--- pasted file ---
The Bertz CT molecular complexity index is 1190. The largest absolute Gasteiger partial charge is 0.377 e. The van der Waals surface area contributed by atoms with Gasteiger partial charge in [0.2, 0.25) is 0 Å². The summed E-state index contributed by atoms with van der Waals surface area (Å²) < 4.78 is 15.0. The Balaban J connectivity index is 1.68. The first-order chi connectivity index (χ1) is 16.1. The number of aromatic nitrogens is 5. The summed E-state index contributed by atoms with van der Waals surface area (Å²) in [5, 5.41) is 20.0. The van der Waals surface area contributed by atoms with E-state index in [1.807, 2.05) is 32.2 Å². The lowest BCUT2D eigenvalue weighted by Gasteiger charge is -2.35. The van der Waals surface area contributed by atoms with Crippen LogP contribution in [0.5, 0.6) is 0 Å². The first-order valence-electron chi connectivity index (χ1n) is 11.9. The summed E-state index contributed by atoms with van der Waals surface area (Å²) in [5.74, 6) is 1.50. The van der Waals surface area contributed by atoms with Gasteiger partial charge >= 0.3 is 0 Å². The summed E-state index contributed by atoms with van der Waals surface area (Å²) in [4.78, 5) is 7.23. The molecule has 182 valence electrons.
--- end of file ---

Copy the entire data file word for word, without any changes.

The Bertz CT molecular complexity index is 1190. The largest absolute Gasteiger partial charge is 0.377 e. The van der Waals surface area contributed by atoms with Gasteiger partial charge in [0.2, 0.25) is 0 Å². The summed E-state index contributed by atoms with van der Waals surface area (Å²) < 4.78 is 15.0. The Balaban J connectivity index is 1.68. The first-order chi connectivity index (χ1) is 16.1. The number of aromatic nitrogens is 5. The summed E-state index contributed by atoms with van der Waals surface area (Å²) in [5, 5.41) is 20.0. The van der Waals surface area contributed by atoms with E-state index in [1.807, 2.05) is 32.2 Å². The lowest BCUT2D eigenvalue weighted by Gasteiger charge is -2.35. The van der Waals surface area contributed by atoms with Crippen LogP contribution in [0.5, 0.6) is 0 Å². The first-order valence-electron chi connectivity index (χ1n) is 11.9. The summed E-state index contributed by atoms with van der Waals surface area (Å²) in [5.74, 6) is 1.50. The van der Waals surface area contributed by atoms with Gasteiger partial charge >= 0.3 is 0 Å². The summed E-state index contributed by atoms with van der Waals surface area (Å²) in [4.78, 5) is 7.23. The molecule has 182 valence electrons.